Like most kids, I loved Christmas, but I was completely wrong about the holiday.
Every Christmas there was a special gift that I really, really wanted. It may have been the Six Million Dollar Man action figure with bionic grip. It may have been an eight track tape deck or it may have been the Holy Grail of Christmas gifts, the Atari 2600. Whatever it was that particular year, my happiness seemed to hinge on finding that gift under the Christmas tree on December 25th.
I was wrong about Christmas.
I consider myself a fairly thoughtful person. I like to think things through and ponder the different facets of any given issue. I even liked to think about things as a kid. I remember one Christmas season contemplating adulthood. My conclusion was that Christmas must be terrible for adults. We proved it every yuletide.
Each year, we hung our Christmas stockings “by the chimney with care” just like the poem says. I had a monster sized red velvet stocking. I loved searching through my stocking of gifts, trinkets and candies almost as much as opening my presents. A little family joke every Christmas was hanging a plain white tube sock alongside the others for my Dad. And while all the other ornate stockings were overflowing with delicious treats and presents, my Dad would get a single orange or grapefruit shoved into this little sock. We would laugh and laugh as he pulled out his piece of fruit each Christmas morning. It was all in fun, but I thought that was about the reality of Christmas for adults. The kids get all the good stuff. The adults get the shaft.
I was wrong about Christmas.
The truth about Christmas is that the joy belongs to the giver. I never understood that until I was a parent. I still appreciate a thoughtful gift, but the joy is in the giving. The joy is in blessing someone else. The joy is bringing joy to another.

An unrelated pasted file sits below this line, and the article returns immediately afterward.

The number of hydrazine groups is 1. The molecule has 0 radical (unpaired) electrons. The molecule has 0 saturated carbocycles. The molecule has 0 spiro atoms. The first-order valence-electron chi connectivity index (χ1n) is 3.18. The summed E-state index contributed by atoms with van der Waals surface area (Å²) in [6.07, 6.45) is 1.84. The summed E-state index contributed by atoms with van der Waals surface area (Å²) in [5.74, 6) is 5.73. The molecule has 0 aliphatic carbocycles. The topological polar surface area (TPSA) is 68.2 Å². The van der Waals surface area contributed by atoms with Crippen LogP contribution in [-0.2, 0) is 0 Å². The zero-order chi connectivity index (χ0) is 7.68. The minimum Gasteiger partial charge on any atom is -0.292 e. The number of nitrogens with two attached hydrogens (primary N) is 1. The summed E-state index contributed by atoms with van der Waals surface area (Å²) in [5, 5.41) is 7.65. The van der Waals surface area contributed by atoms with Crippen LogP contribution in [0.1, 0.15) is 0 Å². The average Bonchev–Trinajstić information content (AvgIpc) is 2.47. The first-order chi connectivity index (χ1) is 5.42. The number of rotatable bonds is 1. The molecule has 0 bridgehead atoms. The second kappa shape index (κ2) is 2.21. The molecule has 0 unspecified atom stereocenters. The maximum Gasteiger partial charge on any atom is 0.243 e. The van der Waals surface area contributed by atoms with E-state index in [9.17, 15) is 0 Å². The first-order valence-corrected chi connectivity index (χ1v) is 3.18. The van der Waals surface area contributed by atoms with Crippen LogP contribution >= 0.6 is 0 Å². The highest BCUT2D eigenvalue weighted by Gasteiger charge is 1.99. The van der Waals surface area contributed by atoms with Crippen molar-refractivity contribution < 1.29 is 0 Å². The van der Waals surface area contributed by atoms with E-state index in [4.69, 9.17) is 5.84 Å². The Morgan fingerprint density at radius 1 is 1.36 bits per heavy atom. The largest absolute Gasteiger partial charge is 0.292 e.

Acts 20:35 says “In everything I did, I showed you that by this kind of hard work we must help the weak, remembering the words the Lord Jesus himself said: ‘It is more blessed to give than to receive.’ ”
“It is more blessed to give than to receive.” That sounds like a lecture that you give to your kids after they are disappointed with their gifts or you try to convince them that helping someone else is more important than what you get.
The thing is that it is resoundingly true. Nothing brings greater blessing than to be a blessing. To serve…to give…to help…brings far more joy and happiness than what you have or what you can get. And of course, this isn’t just about Christmas. It is about life. Above all else, we are called to love.
When you love, you give.
When you love, you act.
When you love, you do.
And while that may involve some self-sacrifice, the irony is that it isn’t any sacrifice at all. Jesus was right. The biggest blessing…the greatest joy…the deepest happiness comes when we give.
I think most of us realize this is true at Christmas. We enjoy the giving, but we need to let it morph into a generous way of life.
God loved and so he gave. He gave Jesus at a stable on Christmas. He gave Jesus on a cross on Good Friday. That had to be excruciatingly hard, but it was also his pleasure. The joy belongs to the giver.
I was wrong about Christmas, but now I’m trying to get it right in life.